Jamie Baxter   Jamie Baxter
Associate Professor - UWO Geography

Critical Appraisal Form

GEOG 2152
GEOG 3432
GEOG 9108
GEOG 9300
Critical Appraisal
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Critical Appraisal Form (REVISED - Sept 2011)

Reading critically is an explicit goal of all of my courses. You should always think critically about whatever you read - even good pieces of research and writing: leave gaps, have biases, have questionable assumptions, and even include errors.

Suggestion: Print this form and use it to help you critically appraise papers/chapters you read in all courses. This form may help you to organize your thoughts when reading critically; it is a tool to assist critical appraisal. Nevertheless, single paper appraisals should be viewed as building blocks to larger literature reviews. The emphasis in this form is on logic, conceptualization, methodology, evidence, and contributions. It is important to focus less on retelling what is IN the paper and focus more on critical commentary. Critical commentary like the following is generally considered minimally useful: "The paper was well written with no grammatical errors"; "The authors write in a very interesting way and use graphs and tables to good effect"; "I liked this paper because the topic is fascinating".
Bibliographic Information:

  1. What is the purpose or research problem addressed by the paper? Does the author even state it? Is it a problem worthy of study?
  2. (e.g., "The purpose of this paper is to understand why people with a particular blood-sugar level are diagnosed with diabetes while others with the same blood-sugar levels are not. Thus, the problem is socially constructed medical diagnosis and the potential for wide ranging interventions for the same set of symptoms. This is a worthy problem for a number of reasons not the least of which is, as the authors state, the prevention of iatrogensis.")

  3. What is the logic of the author's main argument?
  4. (e.g., "The author attempts to show that the diagnosis of diabetes is largely a social construction. The author interviews doctors about their diagnostic techniques. Quotations from the doctors are meant to show that diagnosis is based on professional norms rather than scientific facts.")

  5. How are phenomena conceptualized (empirical papers mainly)? What (better) alternatives are there (cite related studies if possible)?
  6. (e.g., "Doctors are narrowly defined as physicians, and do not consider the host of other medical professionals who are invovled in the diagnosis and treatment of high blood sugar and diabetes. For example, Atwood (2001) studies nurse practitioners, and traditional healers...")

  7. What research method(s) and analytical procedures are used ? Is the methodological approach appropriate for the research question(s)? Are there alternatives that may have been more appropriate? Explain.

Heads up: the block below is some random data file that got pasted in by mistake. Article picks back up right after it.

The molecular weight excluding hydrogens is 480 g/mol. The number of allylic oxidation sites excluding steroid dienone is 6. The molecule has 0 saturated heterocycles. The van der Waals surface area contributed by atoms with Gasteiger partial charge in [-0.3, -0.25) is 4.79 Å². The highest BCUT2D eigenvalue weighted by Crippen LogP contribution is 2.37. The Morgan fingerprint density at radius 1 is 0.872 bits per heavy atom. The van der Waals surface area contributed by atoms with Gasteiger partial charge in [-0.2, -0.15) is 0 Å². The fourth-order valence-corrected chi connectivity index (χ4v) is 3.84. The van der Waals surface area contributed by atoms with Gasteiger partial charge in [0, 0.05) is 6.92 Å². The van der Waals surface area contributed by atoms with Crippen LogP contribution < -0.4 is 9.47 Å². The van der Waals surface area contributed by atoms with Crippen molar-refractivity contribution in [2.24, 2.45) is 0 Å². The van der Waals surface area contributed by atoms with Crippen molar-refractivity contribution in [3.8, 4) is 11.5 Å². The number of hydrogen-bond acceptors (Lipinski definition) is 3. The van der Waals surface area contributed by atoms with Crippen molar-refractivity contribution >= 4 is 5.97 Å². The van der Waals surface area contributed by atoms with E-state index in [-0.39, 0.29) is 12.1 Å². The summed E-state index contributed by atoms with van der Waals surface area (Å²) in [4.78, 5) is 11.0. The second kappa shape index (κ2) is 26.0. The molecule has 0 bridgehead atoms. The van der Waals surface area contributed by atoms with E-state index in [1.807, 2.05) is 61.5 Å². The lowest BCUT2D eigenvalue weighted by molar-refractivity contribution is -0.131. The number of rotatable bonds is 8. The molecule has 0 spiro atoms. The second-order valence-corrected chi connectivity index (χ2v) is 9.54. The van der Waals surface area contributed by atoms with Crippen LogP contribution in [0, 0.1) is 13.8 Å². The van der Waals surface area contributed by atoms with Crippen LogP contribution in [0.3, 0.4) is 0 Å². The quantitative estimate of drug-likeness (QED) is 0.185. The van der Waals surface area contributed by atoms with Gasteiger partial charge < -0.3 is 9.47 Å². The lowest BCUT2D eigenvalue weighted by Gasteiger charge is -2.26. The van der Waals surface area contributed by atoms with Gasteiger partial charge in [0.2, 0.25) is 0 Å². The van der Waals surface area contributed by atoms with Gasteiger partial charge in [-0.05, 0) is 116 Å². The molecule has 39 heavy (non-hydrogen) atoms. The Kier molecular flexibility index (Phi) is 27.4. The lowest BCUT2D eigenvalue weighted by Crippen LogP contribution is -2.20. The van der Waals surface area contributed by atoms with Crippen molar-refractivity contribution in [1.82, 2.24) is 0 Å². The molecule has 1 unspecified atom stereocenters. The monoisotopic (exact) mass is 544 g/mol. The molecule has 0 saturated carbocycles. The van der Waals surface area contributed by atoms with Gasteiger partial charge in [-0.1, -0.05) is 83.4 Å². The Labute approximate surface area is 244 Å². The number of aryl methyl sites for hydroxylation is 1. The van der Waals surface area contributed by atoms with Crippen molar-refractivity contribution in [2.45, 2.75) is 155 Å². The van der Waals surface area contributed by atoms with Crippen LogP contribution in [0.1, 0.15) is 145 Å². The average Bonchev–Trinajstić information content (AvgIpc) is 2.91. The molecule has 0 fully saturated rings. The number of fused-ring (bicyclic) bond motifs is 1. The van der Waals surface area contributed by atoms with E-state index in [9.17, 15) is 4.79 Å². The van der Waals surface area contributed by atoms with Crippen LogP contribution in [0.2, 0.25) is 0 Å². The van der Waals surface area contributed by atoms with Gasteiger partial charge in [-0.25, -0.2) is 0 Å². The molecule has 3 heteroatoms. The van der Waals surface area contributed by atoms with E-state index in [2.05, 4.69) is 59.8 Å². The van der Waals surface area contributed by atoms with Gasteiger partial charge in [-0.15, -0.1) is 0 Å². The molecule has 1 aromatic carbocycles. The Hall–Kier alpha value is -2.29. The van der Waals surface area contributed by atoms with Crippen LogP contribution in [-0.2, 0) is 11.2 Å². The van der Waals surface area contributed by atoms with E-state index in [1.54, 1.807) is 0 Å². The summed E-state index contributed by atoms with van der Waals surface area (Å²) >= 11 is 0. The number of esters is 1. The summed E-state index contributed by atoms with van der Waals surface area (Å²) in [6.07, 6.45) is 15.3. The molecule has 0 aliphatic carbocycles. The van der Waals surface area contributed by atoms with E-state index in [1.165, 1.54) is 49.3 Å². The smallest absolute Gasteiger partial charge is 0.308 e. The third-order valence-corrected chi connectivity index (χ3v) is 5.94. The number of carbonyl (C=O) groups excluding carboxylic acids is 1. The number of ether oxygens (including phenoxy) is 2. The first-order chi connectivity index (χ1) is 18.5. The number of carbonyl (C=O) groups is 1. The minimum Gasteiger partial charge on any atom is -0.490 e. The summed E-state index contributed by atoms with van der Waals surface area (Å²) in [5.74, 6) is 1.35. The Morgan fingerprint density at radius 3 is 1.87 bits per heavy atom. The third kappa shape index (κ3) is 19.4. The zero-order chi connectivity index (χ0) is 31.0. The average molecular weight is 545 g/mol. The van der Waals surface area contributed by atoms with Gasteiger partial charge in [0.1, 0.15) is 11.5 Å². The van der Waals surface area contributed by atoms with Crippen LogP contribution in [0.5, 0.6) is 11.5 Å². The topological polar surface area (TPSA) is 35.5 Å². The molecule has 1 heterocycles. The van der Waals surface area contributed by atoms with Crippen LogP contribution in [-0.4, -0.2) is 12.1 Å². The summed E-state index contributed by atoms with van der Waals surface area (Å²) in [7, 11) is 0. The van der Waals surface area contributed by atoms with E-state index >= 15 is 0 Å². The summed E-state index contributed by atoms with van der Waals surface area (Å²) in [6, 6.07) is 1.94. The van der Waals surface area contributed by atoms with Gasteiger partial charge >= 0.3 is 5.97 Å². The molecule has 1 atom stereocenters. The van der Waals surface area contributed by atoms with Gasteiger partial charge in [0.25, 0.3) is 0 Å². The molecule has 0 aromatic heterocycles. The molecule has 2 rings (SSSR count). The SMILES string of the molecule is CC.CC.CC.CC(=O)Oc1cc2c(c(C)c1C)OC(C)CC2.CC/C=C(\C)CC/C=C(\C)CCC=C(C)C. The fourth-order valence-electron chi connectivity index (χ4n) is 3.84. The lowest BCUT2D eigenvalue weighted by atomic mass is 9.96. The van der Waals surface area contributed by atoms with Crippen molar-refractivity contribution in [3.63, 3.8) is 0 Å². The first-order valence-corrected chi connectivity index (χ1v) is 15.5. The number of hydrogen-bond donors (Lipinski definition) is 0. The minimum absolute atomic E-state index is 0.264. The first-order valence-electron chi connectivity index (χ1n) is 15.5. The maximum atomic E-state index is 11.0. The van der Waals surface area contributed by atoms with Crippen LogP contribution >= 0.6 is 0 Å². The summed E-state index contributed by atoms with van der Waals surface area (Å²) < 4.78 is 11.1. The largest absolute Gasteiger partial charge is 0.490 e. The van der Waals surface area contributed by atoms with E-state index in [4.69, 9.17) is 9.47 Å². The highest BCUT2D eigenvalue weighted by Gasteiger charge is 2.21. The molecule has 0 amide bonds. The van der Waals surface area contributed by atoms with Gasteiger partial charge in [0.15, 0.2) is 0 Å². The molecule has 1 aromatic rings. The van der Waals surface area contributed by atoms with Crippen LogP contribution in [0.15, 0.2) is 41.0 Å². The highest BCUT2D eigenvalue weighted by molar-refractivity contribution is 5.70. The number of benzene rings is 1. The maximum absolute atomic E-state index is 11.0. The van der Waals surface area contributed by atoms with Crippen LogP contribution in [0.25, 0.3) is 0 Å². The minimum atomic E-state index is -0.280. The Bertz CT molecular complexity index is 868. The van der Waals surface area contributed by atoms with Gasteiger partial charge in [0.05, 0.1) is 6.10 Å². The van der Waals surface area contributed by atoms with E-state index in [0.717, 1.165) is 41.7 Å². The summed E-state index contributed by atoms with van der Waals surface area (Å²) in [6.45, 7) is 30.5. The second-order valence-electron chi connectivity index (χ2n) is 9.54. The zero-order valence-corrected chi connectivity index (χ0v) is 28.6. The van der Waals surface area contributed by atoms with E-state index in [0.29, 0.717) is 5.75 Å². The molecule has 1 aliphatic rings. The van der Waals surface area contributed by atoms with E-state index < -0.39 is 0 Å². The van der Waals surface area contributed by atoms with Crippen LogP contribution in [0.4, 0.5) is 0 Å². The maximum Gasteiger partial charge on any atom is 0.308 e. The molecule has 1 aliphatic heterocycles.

8. (e.g.s, of Methods: face-to-face interviews, survey, secondary data - i.e., collected by others)
    (e.g.s of analytical procedures: geographic information systems, spatial statistics, descriptive statistics, mathematical/statistical models, content analysis of interview data) (i.e., Consider the fact that all methodologies provide limited data/information. What might a different approach - e.g., critical theory - informed discourse analysis; post-postivist regression analysis of a large population - produce as possible explanations. Depth versus breadth is one consideration. Rapport and difficult-to-reach populations might is another.)

  9. What is the main evidence in support of the main argument?
  10. (e.g., "The following 6 quotations from 3 different doctors seems to be the only direct evidence in support of the argument that diabetes diagnoses are socially constructed:..."

  11. Are you convinced of the validity of the author's main argument? Explain.
  12. (i.e., Is there enough evidence for the author to makes the claim(s) that s/he does? Did they find what they claimed to find or are there equally plausible alternative explanations of the "evidence"?)

  13. What gaps in the literature does this paper help fill (if any)?
  14. (e.g., "This paper is one of many recent research papers concerning the social construction of diagnosis (e.g., Pitalbo, 2006; Mir et al, 2003; Rasputin and Lenin, 2006). Though the methodology is somewhat novel because of the use of X, the overall effect is to provide few new insights into the problem of socially constructed medical diagnoses.)

  15. How would you rate this paper out of 10 with 1 being very poor and 10 being excellent?

(i.e., Compared to other papers you have read how good is this one? Even better, do some digging: "Nevertheless, the Social Sciences Citation index shows that this paper has been well received by the research community - with 20 citations between the Oct. 2006 releaseas and Sept. 2007; none of which involves negative commentary. This is an exceptional citation incidence in the social sciences for such a short period.")